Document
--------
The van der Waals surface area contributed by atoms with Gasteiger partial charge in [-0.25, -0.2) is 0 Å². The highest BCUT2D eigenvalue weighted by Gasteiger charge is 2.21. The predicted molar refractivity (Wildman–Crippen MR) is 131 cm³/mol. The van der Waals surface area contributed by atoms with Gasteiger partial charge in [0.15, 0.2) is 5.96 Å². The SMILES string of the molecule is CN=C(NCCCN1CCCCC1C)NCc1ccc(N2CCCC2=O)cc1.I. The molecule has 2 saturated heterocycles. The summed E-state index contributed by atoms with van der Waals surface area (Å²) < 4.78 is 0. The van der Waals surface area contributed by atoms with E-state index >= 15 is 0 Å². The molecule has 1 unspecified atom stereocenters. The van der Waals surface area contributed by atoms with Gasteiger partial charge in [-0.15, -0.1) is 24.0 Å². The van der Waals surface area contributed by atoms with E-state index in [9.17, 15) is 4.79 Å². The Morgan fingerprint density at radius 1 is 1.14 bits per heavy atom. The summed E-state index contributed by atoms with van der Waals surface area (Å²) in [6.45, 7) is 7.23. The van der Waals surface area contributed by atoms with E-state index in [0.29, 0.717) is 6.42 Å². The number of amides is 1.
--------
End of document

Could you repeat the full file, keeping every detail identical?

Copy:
The van der Waals surface area contributed by atoms with Gasteiger partial charge in [-0.25, -0.2) is 0 Å². The highest BCUT2D eigenvalue weighted by Gasteiger charge is 2.21. The predicted molar refractivity (Wildman–Crippen MR) is 131 cm³/mol. The van der Waals surface area contributed by atoms with Gasteiger partial charge in [0.15, 0.2) is 5.96 Å². The SMILES string of the molecule is CN=C(NCCCN1CCCCC1C)NCc1ccc(N2CCCC2=O)cc1.I. The molecule has 2 saturated heterocycles. The summed E-state index contributed by atoms with van der Waals surface area (Å²) < 4.78 is 0. The van der Waals surface area contributed by atoms with E-state index >= 15 is 0 Å². The molecule has 1 unspecified atom stereocenters. The van der Waals surface area contributed by atoms with Gasteiger partial charge in [-0.15, -0.1) is 24.0 Å². The van der Waals surface area contributed by atoms with E-state index in [9.17, 15) is 4.79 Å². The Morgan fingerprint density at radius 1 is 1.14 bits per heavy atom. The summed E-state index contributed by atoms with van der Waals surface area (Å²) in [6.45, 7) is 7.23. The van der Waals surface area contributed by atoms with E-state index in [0.29, 0.717) is 6.42 Å². The number of amides is 1.